There’s something so right about this comic. If any woman can keep up with Darth Vader’s villainy, it’s Maleficent, the fairy who was petty enough to take out her feelings of rejection on a young princess. Clearly, these two would make an impressive duo.
Cursing anyone is a Sith-level power move, so Maleficent pairs perfectly with Darth Vader. Also, Darth Vader needs to move on from Padmé! Maleficent will love him no matter how many planets he goes after. We'd love to see this movie!
Comic by Israel Espinoza.
Disney princes have come a long way. Early princes used to want nothing more than to find and rescue their true love. Their only purpose is to be the ultimate reward for Disney princesses. Little more than plot devices, Disney princes usually exhibited no personality beyond being charming. In Cinderella’s case, “Charming” is literally the prince’s name.
Gradually, Disney incorporated more feminist themes in their films, giving us stronger female protagonists, and deconstructing misogynistic tropes that they built in the first place. After Hans shows his true colors in Frozen, you know Disney princes will never be the same again.
Handsome, charming, and generally too good to be true, Hans is the surprise villain we needed to undo the damage of problematic messages in older Disney films. Charming doesn’t mean good, love at first sight isn’t a thing, and women don’t need men to save them.
Comic by Morgaer.
Mean Girls references will never get old, but there’s something unsettling about how much more powerful Disney princesses become when thrust into the roles of the Plastics. Which Aurora is better: the feared queen bee who controls the whole school (not to mention her own parents)? Or is it the girl who pricks her finger, falls asleep, and needs some guy to wake her up?
As a princess, Aurora doesn’t wield any royal power, but you know she’d rule a high school with her magical, color-changing wardrobe.
All four of the princesses in this comic are just begging for a chance to play the villain in a film that passes the Bechdel test. Think women need a prince to save them? I don’t think Belle’s father, the inventor of the wood chopper, would be too happy to hear about this.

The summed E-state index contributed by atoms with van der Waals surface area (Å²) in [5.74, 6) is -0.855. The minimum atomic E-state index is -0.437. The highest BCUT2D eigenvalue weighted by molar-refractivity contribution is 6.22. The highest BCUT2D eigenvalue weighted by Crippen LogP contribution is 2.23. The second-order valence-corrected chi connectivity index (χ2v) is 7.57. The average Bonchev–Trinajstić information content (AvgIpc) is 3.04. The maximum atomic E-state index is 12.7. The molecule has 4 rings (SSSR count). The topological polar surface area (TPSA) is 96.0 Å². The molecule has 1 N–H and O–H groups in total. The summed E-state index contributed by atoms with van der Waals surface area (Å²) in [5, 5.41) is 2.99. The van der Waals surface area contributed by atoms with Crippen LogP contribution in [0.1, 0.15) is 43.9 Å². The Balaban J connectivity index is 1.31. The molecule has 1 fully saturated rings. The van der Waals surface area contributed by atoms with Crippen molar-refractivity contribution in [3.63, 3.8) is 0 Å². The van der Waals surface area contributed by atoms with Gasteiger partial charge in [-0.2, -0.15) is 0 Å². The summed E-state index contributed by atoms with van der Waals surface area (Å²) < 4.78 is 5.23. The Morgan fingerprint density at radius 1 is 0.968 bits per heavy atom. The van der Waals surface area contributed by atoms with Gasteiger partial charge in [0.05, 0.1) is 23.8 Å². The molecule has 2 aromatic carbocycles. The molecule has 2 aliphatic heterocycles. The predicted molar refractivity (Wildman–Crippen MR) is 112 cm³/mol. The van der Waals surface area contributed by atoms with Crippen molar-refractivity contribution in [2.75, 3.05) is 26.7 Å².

Comic Mashup from Gurl.
Now that Disney owns Lucasfilm, artists have been putting him in every Disney story imaginable, with hilarious results. The panel with Hercules is especially appropriate because that iconic “I am your father” scene happens in both universes. Darth Vader is such an iconic villain that it’s easy to forget how common a trope it is for a powerful man to reveal himself as the protagonist’s father.
The final panel with Simba is even more amazing because James Earl Jones voiced both Darth Vader and Mufasa. Just imagine how The Lion King would have ended if Simba’s cloud-dad had advised him to turn to the Dark Side. I think we can all agree that Darth Vader improves the Disney universe.
Comic by Patbird and Galesaur.
This comic makes it look like a bad thing to knock people down when they’re happy (and it usually is), but there is such a thing as loving yourself too much. When someone won’t stop bragging about their perfect life, you need someone like Hades to bring them down—especially in our selfie-driven culture.
Hercules was getting pretty full of himself before Hades arrived on the scene.
It’s clear when Hercules is signing autographs that the fame is going to his head. He needed his uncle to set his priorities straight. In a similar vein, Hades did Hercules a favor by making him mortal. Remember when Zeus tells a bad joke and Olympus erupts with fake laughter? That total lack of self-awareness would have passed on to Hercules, had he never known what it feels like to be unpopular.
Comic by CollegeHumor.
Disney villains get all the best lines. “Long live the king” is one of the most memorable lines in Disney history. Scar packs so much venom into those words when he betrays his brother, just reading that phrase is enough to bring back all the emotions. It makes sense that most iconic Disney moments star villains like Scar —they’re the driving force behind the plot. It takes a villain to get the ball rolling with epic moments like these.
Like with Jafar, you have to wonder how anyone fell for Scar’s act because he’s so obviously a bad guy. He’s even got a black mane to match his heart. That he pulls off his betrayal in spite of being universally mistrusted is impressive. Considering how gullible Mufasa is, it’s hard to believe he held onto power as long as he did. The lines from this are taken from another Disney classic: The Emperor's New Groove.
Comic by corizon9.
As Darth Vader has shown us, one universe is not enough to contain the awesomeness of a Disney villain, and it doesn’t get more awesome than Yzma from The Emperor’s New Groove. Yzma gave us too many hilarious moments to mention them all, but “You should have thought of that before you became peasants!” is one of the greatest lines ever spoken in human history.
Glamour, comedy, and a cute kitten form. Yzma is everything you could ever want in a villain.
The comic on the left re-imagines a classic Yzma moment with Overwatch characters, and the thought of Reaper being Moira’s bumbling manservant tickles me to no end. Moira needs a Yzma skin this instant.
Comic by Valpur.
This explains why Cruella wanted that fur coat so badly: she took dressing up as your foe a little too seriously. There is a lot going on in this comic, and what makes it all work is that you know this is a party the Disney villains would all be down for. Hades would bring the house down at karaoke, and Gaston would absolutely wear Belle’s gown with confidence in his masculinity—he knows he looks good in it. There’s no way people are lining up like this to get into the heroes party.